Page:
At a Glance
- The widespread rollout of vaccinations has unleashed powerful pent-up demand in the U.S. economy, sending prices higher across a variety of sectors. Although inflation is now tracking well above the Fed’s 2% target, we agree with the Fed that much of this surge is likely transitory.
- However, there are aspects of the current inflationary surge that may persist and keep inflation elevated in the medium-term, particularly higher wage pressures, rising inflation expectations and the potential for faster increases in owners’ equivalent rent.
- As we look to 2022 and beyond, we believe a shift from secular headwinds to secular tailwinds could result in modestly higher inflation in the long term. Consequently, we may be entering a “new-old” normal where inflation runs persistently between 2-3%.
- Higher trend inflation and a normalization of monetary policy should result in higher interest rates, which may leave us with a different set of winners and losers than in the prior expansion. As valuations become more important, the rotation from mega-cap stocks to the rest of the market should continue, along with the rotation from growth to value and from domestic to international stocks.
As we emerge from the pandemic with some measures of inflation rising at their fastest pace since the 1980s, the biggest question for investors is whether some of this inflation will prove “sticky”. Higher inflation, on its own, could boost long-term interest rates and this effect would be amplified if it also pushed the Federal Reserve to implement a tighter monetary policy. As the direction of interest rates underpins nearly every investment decision, a potential lift-off in long-term rates after years of sitting at near-zero levels would have significant investment implications.
Inflation tends to fall in recessions, most notably in the Great Financial Crisis and the most recent pandemic-induced recession. However, while inflation pressures receded further in aftermath of the GFC, the aftermath of this recession is more likely to be characterized by sustainably higher inflation. While we agree with the Fed that a good portion of the current spike in inflation will be transitory, there are elements of this surge that we believe will be stickier and will contribute to a further increase in inflation expectations and interest rates.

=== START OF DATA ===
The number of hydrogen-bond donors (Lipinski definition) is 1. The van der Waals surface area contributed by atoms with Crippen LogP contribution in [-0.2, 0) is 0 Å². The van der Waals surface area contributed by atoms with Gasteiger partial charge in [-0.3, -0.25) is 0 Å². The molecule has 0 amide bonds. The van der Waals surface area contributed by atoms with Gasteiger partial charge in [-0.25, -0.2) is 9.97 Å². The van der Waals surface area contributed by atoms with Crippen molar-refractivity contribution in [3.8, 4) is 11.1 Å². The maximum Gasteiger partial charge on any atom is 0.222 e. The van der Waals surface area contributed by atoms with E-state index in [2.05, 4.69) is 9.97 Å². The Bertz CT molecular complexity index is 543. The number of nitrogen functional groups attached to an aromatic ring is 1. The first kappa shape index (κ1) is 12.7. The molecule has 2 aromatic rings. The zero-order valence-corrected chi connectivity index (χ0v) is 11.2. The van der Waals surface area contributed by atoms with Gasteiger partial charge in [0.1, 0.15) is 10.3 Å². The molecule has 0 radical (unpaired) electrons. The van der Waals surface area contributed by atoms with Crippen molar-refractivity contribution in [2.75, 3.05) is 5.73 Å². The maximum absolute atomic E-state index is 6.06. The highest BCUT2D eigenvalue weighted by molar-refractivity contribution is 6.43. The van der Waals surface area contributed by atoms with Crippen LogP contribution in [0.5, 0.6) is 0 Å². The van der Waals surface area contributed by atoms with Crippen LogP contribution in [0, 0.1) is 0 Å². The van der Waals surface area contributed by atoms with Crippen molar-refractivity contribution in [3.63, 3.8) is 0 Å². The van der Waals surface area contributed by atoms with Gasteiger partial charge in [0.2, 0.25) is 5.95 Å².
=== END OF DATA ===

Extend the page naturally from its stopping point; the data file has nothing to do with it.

Then as we look to 2022 and beyond, inflation will be primarily determined by its long-term drivers. We believe the headwinds to inflation have eased and the tailwinds have strengthened, potentially pushing inflation to a new range of 2-3% over the long term.
Rising inflation in a powerful post-pandemic rebound
Americans are finally emerging from their socially distant pandemic lifestyles with improved balance sheets and pent-up demand, sending prices higher across a variety of sectors. Most notably, prices are recovering in the worst-hit service sectors from the pandemic, such as travel and hospitality. With higher oil prices and soaring costs for inputs such as copper and lumber, inflationary pressures have been rising across nearly all sectors of the economy. As of June, overall CPI is +5.4% y/y and core CPI, excluding food and energy, is +4.5% y/y. The rise in core CPI is particularly striking, as the core inflation measure had not registered above 3.0% y/y in over 25 years. The year-over-year gain in inflation has been amplified by base effects from last year when prices plummeted during the onset of the pandemic. Even so, CPI on an annualized year-over-2 year basis has been steadily rising year-to-date and is at 3.0% for June.
CPI and core CPI